The current study demonstrates that male rats exposed in utero to a clinically relevant concentration of isoflurane during maternal anesthesia are behaviorally abnormal as adults. Our behavioral phenotype was characterized by impaired acquisition of spatial working memory; there were no differences in spontaneous locomotor activity, spontaneous alternations, or novel object recognition memory, and the increase in open arm entries on the elevated plus maze, which suggests reduced anxiety, was not apparent on other indices of anxiety (e.g ., time in open arms). The behavioral changes are unlikely to be explained by an indirect adverse effect of isoflurane on maternal well-being because maternal systemic physiology was normal, and there were no differences in noncognitive variables, such as litter size, viability, and weight between the isoflurane-exposed and control animals. Nor are the behavioral deficits explained by defects in locomotor ability, because animals exposed to isoflurane in utero made a similar number of arm entries on the radial arm maze task and, if anything, tended to be more active than controls in other behavioral tasks. Therefore, we conclude that during a time believed to correspond to the second trimester of human fetal development, the fetal rat brain is adversely affected by maternally administered isoflurane.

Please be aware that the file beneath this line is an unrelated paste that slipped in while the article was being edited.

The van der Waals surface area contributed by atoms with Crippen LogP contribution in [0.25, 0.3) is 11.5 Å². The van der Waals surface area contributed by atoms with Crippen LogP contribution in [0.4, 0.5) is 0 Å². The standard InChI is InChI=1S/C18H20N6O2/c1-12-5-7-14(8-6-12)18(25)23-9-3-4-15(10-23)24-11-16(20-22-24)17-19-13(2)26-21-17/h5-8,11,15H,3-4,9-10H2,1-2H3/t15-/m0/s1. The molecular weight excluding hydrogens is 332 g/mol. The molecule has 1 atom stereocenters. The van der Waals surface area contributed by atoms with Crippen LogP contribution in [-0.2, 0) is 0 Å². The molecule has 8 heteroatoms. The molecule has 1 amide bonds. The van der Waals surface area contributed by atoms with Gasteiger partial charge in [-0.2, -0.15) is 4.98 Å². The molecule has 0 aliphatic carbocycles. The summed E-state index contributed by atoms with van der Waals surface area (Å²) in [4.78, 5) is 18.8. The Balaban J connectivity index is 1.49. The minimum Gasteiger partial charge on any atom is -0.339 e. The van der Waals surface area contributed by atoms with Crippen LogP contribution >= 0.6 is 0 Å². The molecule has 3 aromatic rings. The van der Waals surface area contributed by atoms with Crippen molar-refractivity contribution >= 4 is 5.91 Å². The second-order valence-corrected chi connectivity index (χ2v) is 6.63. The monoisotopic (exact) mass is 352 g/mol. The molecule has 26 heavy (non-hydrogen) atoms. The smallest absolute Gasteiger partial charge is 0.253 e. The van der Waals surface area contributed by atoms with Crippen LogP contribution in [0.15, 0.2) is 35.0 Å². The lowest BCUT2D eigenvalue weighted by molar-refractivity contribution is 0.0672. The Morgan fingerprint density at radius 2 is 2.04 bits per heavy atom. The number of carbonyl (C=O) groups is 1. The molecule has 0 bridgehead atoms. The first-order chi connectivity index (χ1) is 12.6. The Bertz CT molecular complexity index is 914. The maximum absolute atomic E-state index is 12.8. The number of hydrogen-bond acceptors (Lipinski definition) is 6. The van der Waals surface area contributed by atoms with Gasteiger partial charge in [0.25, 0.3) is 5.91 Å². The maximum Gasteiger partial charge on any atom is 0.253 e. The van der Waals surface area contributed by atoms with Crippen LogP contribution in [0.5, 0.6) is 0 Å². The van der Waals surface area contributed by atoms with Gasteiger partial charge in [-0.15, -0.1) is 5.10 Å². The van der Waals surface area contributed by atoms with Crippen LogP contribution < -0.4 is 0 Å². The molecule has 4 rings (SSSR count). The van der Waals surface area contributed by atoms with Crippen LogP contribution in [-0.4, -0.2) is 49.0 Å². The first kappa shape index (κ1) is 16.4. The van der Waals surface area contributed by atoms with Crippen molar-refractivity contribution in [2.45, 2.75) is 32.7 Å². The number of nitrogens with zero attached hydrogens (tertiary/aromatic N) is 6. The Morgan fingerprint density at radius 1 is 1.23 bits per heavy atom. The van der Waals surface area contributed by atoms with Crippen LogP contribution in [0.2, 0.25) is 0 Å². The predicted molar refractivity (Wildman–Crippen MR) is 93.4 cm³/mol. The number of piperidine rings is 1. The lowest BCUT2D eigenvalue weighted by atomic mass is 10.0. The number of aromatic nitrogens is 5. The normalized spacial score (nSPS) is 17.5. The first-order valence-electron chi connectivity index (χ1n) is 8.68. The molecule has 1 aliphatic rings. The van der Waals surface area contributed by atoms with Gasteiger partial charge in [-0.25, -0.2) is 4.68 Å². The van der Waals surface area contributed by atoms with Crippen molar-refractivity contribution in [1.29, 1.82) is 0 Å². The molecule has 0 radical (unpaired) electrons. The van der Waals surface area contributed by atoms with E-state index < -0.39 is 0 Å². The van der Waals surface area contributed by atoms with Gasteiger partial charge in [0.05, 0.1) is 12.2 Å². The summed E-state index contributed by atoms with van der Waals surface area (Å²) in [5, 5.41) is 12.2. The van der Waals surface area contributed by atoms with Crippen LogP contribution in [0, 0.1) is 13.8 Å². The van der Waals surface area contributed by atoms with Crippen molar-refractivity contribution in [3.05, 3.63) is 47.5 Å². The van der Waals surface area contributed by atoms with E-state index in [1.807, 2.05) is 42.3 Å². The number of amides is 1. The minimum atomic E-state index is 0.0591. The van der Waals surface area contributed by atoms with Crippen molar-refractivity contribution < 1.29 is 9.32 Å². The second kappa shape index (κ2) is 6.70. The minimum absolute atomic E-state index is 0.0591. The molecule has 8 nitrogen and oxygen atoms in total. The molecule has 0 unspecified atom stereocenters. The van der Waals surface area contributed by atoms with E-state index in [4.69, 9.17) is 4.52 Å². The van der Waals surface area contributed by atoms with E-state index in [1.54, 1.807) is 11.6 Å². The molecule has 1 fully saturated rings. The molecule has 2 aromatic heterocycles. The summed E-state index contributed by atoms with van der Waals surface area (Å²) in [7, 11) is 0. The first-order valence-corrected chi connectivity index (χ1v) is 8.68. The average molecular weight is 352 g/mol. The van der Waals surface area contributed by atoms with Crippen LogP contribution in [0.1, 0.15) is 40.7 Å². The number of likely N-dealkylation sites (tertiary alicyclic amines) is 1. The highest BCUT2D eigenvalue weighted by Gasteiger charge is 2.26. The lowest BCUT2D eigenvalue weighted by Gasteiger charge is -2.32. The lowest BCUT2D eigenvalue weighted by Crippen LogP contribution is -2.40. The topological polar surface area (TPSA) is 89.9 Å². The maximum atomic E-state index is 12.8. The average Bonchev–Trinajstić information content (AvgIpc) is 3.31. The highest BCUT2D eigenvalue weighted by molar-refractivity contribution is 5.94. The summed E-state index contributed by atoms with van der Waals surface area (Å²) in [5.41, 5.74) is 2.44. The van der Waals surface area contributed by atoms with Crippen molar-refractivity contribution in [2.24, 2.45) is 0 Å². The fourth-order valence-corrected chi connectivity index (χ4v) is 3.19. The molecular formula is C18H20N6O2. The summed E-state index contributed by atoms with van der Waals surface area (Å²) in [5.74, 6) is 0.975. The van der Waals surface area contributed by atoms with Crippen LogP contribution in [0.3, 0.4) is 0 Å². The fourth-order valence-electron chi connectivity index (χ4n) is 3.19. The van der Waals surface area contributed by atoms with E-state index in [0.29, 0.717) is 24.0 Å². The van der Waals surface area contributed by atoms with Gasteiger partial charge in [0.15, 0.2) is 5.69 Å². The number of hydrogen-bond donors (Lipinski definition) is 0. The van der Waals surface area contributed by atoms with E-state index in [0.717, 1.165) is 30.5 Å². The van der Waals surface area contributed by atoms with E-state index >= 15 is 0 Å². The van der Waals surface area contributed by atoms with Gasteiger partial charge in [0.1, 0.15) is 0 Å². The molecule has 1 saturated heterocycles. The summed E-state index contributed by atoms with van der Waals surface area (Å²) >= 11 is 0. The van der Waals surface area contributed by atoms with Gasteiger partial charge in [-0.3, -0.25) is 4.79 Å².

Early neural development is genetically determined, but precisely choreographed and highly regulated. Consequently, one would expect the brain to be differentially vulnerable, depending upon the timing of a potential insult, with behavioral outcome varying as a function of the neurodevelopmental events occurring at the time of exposure. We selected E14 as our investigative time point for several reasons. First, it corresponds to the second trimester of human neurodevelopment,19,20the period when most nonobstetric surgeries and fetal interventions are performed.9,10Second, GABAAreceptor subunits appear around E14, whereas N -methyl-d-aspartic receptors are believed to be nonfunctional at this age.27–29Thus, the effects of isoflurane, which is an N -methyl-d-aspartic receptor-antagonist as well as GABA receptor modulator, are presumably largely GABA mediated at E14. Further, GABA plays a major role in normal neurodevelopment at this age, implying it may be a time of particular vulnerability to GABAAreceptor agonists or modulators.16GABA is a trophic factor in the developing brain, where it regulates key developmental processes, including proliferation of neural stem/progenitor cells, neuronal differentiation, and migration.16,30As such, GABA controls the organization of three-dimensional architecture of the fetal brain.